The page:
All of this leads to May 4, 2005 when yet another large demonstration by Lavalas takes place. The leaders of the demonstration were photographed and videotaped by the U.N. and a Haitian police officer wearing a UN blue helmet before they left the Aristide stronghold of Bel Air. After a brief and symbolic protest in front of the U.N. headquarters on Rue Pan-Americain (Avenue John Brown), the demonstration continued down the same street. At a certain point the U.N. forces stop and allow the protestors to continue without them for about 100 yards. Suddenly, the PNH appears with M-14 and M-16 military weapons and points them towards the crowd. Without the presence of a few press cameras and journalists to dissuade them, it is clear the police would have opened fired on the crowd. When questioned on camera, the U.N. military officers on the scene refused to answer questions and later dismissed the incident as yet another coincidence.
After the Lavalas demonstration on May 4, U.N. troops drive by as sharpshooters of a Haitian SWAT unit enter Bel Air with high-powered telescopic rifles. The U.N. leaves the scene as if it is “business as usual” as Haitian police began pointing their weapons, meant to kill specific targets, at residents of the neighborhood. The presence of a news camera makes them angry but keeps them from shooting at the population. Given that the UN and the international community have tolerated the abuses of the Haitian police thus far, journalists and photographers have to wonder how long it will be before they become victims of trigger-happy Haitian policemen or made deliberate targets? The presence of journalists naturally places constraints upon the behavior of the police and, if their reactions on May 4 are any indicator, they are not happy about it.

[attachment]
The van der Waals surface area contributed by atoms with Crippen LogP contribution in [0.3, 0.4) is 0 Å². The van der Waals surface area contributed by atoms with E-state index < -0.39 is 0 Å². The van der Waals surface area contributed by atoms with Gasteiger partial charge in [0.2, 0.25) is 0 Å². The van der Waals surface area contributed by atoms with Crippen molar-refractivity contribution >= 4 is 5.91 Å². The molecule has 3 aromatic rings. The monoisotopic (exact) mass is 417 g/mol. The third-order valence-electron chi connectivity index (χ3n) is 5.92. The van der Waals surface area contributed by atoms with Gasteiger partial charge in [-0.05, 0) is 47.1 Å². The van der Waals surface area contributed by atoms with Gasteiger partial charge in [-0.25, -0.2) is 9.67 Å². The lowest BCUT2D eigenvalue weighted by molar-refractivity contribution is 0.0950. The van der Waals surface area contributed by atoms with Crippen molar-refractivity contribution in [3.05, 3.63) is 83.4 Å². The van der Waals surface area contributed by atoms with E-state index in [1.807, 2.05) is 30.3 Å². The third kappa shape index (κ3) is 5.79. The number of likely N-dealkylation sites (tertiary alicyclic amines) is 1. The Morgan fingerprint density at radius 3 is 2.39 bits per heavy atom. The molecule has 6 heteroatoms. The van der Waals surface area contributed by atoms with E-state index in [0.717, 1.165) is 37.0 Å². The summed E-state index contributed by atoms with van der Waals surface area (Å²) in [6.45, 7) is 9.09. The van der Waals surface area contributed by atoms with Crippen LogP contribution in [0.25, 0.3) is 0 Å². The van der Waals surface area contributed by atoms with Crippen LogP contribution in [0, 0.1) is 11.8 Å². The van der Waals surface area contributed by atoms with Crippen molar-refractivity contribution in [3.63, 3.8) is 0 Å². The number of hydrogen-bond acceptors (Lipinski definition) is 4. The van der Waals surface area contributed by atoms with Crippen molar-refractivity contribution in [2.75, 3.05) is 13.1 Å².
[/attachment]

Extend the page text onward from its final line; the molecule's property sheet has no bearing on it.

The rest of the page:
To date, no serious investigation of the Haitian police for shooting unarmed demonstrations or well-documented cases of murder sprees into poor neighborhoods of the capital, has been undertaken. The UN has done little more than make noise while not one single name of a policeman or SWAT team member who committed these acts has been made public. This can only send a message to the Haitian police that they have free reign to commit murder and tell tall-tales about it. They now assume the UN will keep supporting them by remaining silent because no one in the Haitian police is being held accountable. For many observers on the ground this gives the appearance that the UN mandate to “restore democracy” to Haiti is providing the police with cover to commit murder with impunity. In the absence of any public investigation it can certainly be argued this has been the reality thus far.
The UN relationship to the US-installed Latortue regime and the human rights violations committed by the Haitian police has done little to inspire confidence for the much-touted elections scheduled to begin in October. Many people in Haiti are asking how the UN can seriously expect Lavalas candidates to participate in the next elections when they might expect the same treatment from the Haitian National Police during a campaign rally? How can the masses of poor Haitians who continue to support Lavalas despite more then 13 months of repression and brutality be expected to feel secure enough to register or cast their ballots in the next elections?
Putting the question of the legitimacy of the upcoming elections aside, the climate for change in coming years is bleak with a UN special mission that offers lofty words about elections and democracy but fails to hold the Haitian police accountable for documented human rights violations.
Photo Gallery : view all 35 images for this story
“Men anpil chay pa lou” is Kreyol for – “Many hands make light a heavy load.”
Join our International Solidarity Day with Haiti for May 18, 2005 and be on the ground floor to help launch the FREE HAITI MOVEMENT
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ìBandit King in Cite Soleilî